• Efflorescence i.e. salts in the stone dry out and leaves a fine grained crystalline deposit of the surface
  • Pollution – deposits of oil, soot or mineral residue
  • Environmental – Fungus, moss and mildew

1. Stress cracks – chisel out loose mortar and re-apply new mortar into the effected joints making sure to recess each joint slightly
OR for cracked stone or bricks chisel out all surrounding mortar then remove broken piece using a coal chisel and hammer. Insert new piece and re-mortar the surrounding area (ensure a solid fit).

2. Salt Air – sealants are the best way to prevent damage from salt laden air or severe weathering and efflorescence
Applying a sealer can minimize brick or stone damage from salt air and severe weathering. It can even work to prevent efflorescence. However, just as with concrete, brick and stone should be thoroughly cleaned before applying a sealer. 

3. Fungus, moss and mildew are best removed by firstly scraping off as much as possible with a wire brush or putty knife, then using household bleach/water with a 1:4 ratio apply with a stiff bristle brush, leave to penetrate and then rinse with fresh water

4. Oil, soot and mineral residue usually penetrate deeper into the surface of the stone or bricks. Use a solution of 1:9 muriatic acid to water. Apply solution and leave for 15minutes then clean the area using a stiff bristled brush and rinse with fresh water,

5. Remove old paint by sandblasting, chemical paint remover, muriatic acid or a commercial power washer

Re-pointing
As masonry work ages it may need re-pointing from time to time – remove the dried patches and replace with new mortar. The only problem with this is that the new mortar will show up against the old. Colour matched latex paint can be used to overcome this problem – applied with a small artist’s brush.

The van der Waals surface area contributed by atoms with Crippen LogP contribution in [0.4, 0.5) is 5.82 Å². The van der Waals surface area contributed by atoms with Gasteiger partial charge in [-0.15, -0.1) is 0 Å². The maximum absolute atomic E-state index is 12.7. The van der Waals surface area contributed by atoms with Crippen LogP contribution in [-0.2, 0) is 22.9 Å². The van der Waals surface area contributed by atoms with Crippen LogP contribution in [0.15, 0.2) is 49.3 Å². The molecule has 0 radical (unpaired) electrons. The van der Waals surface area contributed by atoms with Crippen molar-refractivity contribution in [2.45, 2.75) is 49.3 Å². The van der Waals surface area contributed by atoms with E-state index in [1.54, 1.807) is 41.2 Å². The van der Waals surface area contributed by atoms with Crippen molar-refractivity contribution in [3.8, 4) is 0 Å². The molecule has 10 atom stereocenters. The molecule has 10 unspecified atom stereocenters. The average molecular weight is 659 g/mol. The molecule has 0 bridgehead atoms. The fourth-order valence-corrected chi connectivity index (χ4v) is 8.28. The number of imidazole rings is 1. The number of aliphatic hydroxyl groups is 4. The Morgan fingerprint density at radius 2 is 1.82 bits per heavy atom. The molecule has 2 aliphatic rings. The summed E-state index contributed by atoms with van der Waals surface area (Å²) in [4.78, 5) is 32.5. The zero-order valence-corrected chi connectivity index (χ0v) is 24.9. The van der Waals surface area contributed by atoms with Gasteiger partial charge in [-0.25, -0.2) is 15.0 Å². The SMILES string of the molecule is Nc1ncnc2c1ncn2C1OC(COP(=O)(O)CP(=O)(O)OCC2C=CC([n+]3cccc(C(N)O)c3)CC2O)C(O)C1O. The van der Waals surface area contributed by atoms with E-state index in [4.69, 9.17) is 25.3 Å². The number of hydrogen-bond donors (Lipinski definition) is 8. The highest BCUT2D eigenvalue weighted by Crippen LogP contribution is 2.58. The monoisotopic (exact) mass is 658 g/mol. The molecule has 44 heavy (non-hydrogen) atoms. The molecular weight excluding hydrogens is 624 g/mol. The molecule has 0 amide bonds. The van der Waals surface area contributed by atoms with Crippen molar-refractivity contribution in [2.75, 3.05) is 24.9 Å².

NOTE:

  • Wire brushes can damage some stone surfaces
  • Wall surfaces will look better if cleaned regularly rather then once the damage is done
  • Ensure that water does not pool at the base of a wall
  • Allow air and sun to reach the wall surface as much as possible to prevent growth of moss and lichen
 

WHO COULD BENEFIT FROM THIS COURSE?

Gardens don't stay the same. They are living things; that get affected over time by the environment, plants, pests, weeds, decaying materials and more. If maintenance is regular and routine, they may change but not decline. All too often though; the maintenance is not always what it should be, and gardens do decline.

At some point though; ownership of gardens will change; or the fortunes of an owner will change. As a result, there will come a point when the owners of any neglected, an old garden will be faced with the prospect of either destroying or restoring the garden

This is the Point at which Opportunities Arise for Landscapers

Restoring an old garden is not the same as constructing a new one; particularly if there is a desire to remain true to the original design.

As the years roll on, and more gardens become older; the need for garden renovators grows.  This is an area of landscaping that offers increasing opportunity to those who know how to do the job, and do it properly. The clients are often people with money and motivation to do things which the average landscape client might not be wanting to do.

If you are a landscape professional (or aspiring landscaper), with a desire to set yourself apart from your competitors, this course is a very good way of doing just that.